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**1. The problem statement, all variables and given/known data**

A total charge of 2.600 C is shared by two metallic spheres A (radius 7.00 cm) and B (radius 5.00 cm) that are connected by a thin wire of length 1.00 m. Find the charge on sphere A. (Note that the influence of sphere B is not negligible.)

**2. Relevant equations**

I presume that (kq)/r will come into play, and also that Q

_{1}+Q

_{2}will equal 2.600 C

**3. The attempt at a solution**

I know that for a similar problem where the distance between the two spheres can be considered large enough that their influence is negligable that the problem can simply be solved by rearranging q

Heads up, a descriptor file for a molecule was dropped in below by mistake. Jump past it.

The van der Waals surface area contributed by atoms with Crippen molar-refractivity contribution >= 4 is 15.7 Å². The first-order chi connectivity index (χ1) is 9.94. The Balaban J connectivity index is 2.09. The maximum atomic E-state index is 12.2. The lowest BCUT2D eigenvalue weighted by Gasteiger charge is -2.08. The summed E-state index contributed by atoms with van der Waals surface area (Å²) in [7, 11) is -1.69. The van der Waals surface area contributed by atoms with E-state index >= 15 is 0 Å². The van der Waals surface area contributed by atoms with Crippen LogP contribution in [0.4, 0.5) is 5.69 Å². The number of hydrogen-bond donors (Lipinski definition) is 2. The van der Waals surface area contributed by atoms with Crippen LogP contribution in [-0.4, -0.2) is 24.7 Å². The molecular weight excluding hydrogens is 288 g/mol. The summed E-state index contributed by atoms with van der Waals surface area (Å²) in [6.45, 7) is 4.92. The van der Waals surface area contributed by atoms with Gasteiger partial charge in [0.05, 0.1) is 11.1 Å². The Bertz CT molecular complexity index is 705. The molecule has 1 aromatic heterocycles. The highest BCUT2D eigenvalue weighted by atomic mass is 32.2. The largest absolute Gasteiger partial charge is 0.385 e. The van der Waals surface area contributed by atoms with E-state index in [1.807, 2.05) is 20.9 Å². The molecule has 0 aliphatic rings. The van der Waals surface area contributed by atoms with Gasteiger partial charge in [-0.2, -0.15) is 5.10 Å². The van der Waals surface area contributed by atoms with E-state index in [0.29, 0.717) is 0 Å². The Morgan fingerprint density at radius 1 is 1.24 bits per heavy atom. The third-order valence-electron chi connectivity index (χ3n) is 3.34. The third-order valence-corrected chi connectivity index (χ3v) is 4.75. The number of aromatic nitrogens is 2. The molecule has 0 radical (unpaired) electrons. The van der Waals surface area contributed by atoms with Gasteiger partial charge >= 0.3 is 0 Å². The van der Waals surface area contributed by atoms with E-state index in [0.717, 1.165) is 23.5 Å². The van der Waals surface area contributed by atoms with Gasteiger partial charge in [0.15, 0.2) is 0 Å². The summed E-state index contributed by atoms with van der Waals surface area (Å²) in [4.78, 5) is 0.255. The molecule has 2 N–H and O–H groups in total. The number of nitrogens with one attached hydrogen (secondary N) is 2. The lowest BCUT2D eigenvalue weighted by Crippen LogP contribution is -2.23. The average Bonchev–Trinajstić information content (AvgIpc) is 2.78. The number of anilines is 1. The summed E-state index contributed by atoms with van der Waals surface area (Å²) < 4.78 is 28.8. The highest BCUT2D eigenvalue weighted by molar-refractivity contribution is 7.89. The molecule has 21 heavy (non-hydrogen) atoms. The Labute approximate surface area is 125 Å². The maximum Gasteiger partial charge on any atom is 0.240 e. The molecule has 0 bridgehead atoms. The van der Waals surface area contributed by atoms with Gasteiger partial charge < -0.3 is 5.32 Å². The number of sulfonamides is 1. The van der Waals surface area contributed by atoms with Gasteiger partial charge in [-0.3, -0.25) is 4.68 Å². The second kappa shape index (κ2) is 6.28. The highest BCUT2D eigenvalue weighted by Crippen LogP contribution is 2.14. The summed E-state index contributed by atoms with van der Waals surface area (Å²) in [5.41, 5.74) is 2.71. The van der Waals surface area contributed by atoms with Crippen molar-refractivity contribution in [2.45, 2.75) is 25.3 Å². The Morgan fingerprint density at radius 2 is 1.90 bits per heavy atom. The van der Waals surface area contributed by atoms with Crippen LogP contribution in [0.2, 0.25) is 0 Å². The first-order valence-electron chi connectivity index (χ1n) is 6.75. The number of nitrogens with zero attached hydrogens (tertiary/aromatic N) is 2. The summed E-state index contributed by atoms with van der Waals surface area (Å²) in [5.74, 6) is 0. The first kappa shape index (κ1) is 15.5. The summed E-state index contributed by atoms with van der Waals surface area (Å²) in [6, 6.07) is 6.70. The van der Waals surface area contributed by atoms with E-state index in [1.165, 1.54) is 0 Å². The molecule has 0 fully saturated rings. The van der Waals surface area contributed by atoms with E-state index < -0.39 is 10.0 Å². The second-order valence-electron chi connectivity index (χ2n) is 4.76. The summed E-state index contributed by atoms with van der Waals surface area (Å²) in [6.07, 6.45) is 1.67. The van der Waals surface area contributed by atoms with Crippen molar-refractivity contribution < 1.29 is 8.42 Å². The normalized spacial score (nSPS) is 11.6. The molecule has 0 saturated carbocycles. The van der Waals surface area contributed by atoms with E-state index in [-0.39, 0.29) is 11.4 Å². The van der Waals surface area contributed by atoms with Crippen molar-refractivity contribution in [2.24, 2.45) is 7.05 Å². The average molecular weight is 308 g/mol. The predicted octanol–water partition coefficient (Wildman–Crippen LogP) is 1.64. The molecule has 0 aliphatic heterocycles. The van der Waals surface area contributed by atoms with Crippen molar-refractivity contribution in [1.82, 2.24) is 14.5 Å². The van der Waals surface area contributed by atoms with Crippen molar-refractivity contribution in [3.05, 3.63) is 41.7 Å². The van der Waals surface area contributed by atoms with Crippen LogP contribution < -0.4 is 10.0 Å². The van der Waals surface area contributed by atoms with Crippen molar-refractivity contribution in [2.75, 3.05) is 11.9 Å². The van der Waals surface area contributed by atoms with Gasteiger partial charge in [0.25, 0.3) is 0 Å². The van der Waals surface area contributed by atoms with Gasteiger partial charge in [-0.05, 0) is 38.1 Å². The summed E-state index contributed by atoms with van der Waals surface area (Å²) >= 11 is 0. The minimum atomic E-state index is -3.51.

_{1}+q

_{2}=2.6C to find one of the charges in terms of the other, and substituting that result into (kq

_{1})/r

_{1}=(kq

_{2})/r

_{2}will allow one to find the charges.

However, I don't know how to approach the problem in the knowledge that the influence of one sphere on the other is no longer negligable. I suspect it will have an influence on how I equate the potentials, but I'm not sure exactly how. Any suggestions?